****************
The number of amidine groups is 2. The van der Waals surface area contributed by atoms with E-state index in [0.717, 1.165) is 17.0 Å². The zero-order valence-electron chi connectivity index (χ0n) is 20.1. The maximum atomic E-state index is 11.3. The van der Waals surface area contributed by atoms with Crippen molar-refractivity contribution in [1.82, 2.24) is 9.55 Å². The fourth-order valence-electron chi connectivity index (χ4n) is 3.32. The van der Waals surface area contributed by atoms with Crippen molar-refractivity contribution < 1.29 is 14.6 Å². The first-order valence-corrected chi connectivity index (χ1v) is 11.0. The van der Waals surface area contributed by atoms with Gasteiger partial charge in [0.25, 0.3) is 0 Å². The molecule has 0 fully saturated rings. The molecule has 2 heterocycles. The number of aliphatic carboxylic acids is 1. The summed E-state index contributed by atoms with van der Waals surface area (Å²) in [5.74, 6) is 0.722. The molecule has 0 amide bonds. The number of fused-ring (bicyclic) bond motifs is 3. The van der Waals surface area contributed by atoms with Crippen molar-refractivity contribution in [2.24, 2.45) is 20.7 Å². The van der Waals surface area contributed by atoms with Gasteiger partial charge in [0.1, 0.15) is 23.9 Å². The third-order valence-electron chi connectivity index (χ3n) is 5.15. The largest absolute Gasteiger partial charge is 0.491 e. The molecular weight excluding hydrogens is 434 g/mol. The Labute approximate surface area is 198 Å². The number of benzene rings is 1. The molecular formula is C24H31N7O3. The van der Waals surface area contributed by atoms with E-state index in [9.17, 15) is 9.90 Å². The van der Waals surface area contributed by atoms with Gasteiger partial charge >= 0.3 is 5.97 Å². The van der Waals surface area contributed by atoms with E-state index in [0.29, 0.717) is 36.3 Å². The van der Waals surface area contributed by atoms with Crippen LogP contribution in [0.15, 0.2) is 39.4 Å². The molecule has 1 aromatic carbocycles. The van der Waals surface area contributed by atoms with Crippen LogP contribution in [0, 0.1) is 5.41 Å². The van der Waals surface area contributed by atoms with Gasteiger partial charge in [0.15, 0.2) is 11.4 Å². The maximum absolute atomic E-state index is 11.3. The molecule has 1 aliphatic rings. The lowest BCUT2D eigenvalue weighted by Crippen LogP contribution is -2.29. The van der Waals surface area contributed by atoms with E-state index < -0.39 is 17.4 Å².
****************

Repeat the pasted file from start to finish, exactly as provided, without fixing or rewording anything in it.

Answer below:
The number of amidine groups is 2. The van der Waals surface area contributed by atoms with E-state index in [0.717, 1.165) is 17.0 Å². The zero-order valence-electron chi connectivity index (χ0n) is 20.1. The maximum atomic E-state index is 11.3. The van der Waals surface area contributed by atoms with Crippen molar-refractivity contribution in [1.82, 2.24) is 9.55 Å². The fourth-order valence-electron chi connectivity index (χ4n) is 3.32. The van der Waals surface area contributed by atoms with Crippen molar-refractivity contribution < 1.29 is 14.6 Å². The first-order valence-corrected chi connectivity index (χ1v) is 11.0. The van der Waals surface area contributed by atoms with Gasteiger partial charge in [0.25, 0.3) is 0 Å². The molecule has 0 fully saturated rings. The molecule has 2 heterocycles. The number of aliphatic carboxylic acids is 1. The summed E-state index contributed by atoms with van der Waals surface area (Å²) in [5.74, 6) is 0.722. The molecule has 0 amide bonds. The number of fused-ring (bicyclic) bond motifs is 3. The van der Waals surface area contributed by atoms with Crippen molar-refractivity contribution in [2.24, 2.45) is 20.7 Å². The van der Waals surface area contributed by atoms with Gasteiger partial charge in [0.1, 0.15) is 23.9 Å². The third-order valence-electron chi connectivity index (χ3n) is 5.15. The largest absolute Gasteiger partial charge is 0.491 e. The molecular weight excluding hydrogens is 434 g/mol. The Labute approximate surface area is 198 Å². The number of benzene rings is 1. The molecular formula is C24H31N7O3. The van der Waals surface area contributed by atoms with E-state index in [9.17, 15) is 9.90 Å². The van der Waals surface area contributed by atoms with Gasteiger partial charge >= 0.3 is 5.97 Å². The van der Waals surface area contributed by atoms with E-state index in [0.29, 0.717) is 36.3 Å². The van der Waals surface area contributed by atoms with Crippen LogP contribution in [0.15, 0.2) is 39.4 Å². The molecule has 1 aromatic carbocycles. The van der Waals surface area contributed by atoms with Crippen LogP contribution in [0, 0.1) is 5.41 Å². The van der Waals surface area contributed by atoms with Gasteiger partial charge in [0.15, 0.2) is 11.4 Å². The maximum absolute atomic E-state index is 11.3. The molecule has 1 aliphatic rings. The lowest BCUT2D eigenvalue weighted by Crippen LogP contribution is -2.29. The van der Waals surface area contributed by atoms with E-state index < -0.39 is 17.4 Å².